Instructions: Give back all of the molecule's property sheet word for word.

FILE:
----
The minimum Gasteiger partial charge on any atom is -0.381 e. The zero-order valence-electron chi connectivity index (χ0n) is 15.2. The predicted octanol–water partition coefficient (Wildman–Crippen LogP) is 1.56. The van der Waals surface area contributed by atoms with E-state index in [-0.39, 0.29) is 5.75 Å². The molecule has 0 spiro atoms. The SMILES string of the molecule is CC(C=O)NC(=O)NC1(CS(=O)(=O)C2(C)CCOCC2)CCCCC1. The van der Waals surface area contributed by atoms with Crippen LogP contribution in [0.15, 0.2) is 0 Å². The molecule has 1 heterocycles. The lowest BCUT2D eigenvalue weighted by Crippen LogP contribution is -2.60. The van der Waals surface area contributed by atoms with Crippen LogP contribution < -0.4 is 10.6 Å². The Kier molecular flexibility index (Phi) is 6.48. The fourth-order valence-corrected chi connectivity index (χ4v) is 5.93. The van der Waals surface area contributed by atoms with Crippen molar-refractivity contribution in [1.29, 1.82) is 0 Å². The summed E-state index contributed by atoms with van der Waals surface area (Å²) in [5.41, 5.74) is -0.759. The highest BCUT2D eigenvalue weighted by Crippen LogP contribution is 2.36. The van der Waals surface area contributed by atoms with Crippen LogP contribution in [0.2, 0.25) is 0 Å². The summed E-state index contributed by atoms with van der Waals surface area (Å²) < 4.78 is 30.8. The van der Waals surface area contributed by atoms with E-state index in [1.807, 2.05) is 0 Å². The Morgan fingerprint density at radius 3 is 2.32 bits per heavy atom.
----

The minimum Gasteiger partial charge on any atom is -0.381 e. The zero-order valence-electron chi connectivity index (χ0n) is 15.2. The predicted octanol–water partition coefficient (Wildman–Crippen LogP) is 1.56. The van der Waals surface area contributed by atoms with E-state index in [-0.39, 0.29) is 5.75 Å². The molecule has 0 spiro atoms. The SMILES string of the molecule is CC(C=O)NC(=O)NC1(CS(=O)(=O)C2(C)CCOCC2)CCCCC1. The van der Waals surface area contributed by atoms with Crippen LogP contribution in [0.15, 0.2) is 0 Å². The molecule has 1 heterocycles. The lowest BCUT2D eigenvalue weighted by Crippen LogP contribution is -2.60. The van der Waals surface area contributed by atoms with Crippen LogP contribution < -0.4 is 10.6 Å². The Kier molecular flexibility index (Phi) is 6.48. The fourth-order valence-corrected chi connectivity index (χ4v) is 5.93. The van der Waals surface area contributed by atoms with Crippen molar-refractivity contribution in [1.29, 1.82) is 0 Å². The summed E-state index contributed by atoms with van der Waals surface area (Å²) in [5.41, 5.74) is -0.759. The highest BCUT2D eigenvalue weighted by Crippen LogP contribution is 2.36. The van der Waals surface area contributed by atoms with Crippen LogP contribution in [0.2, 0.25) is 0 Å². The summed E-state index contributed by atoms with van der Waals surface area (Å²) < 4.78 is 30.8. The van der Waals surface area contributed by atoms with E-state index in [1.807, 2.05) is 0 Å². The Morgan fingerprint density at radius 3 is 2.32 bits per heavy atom.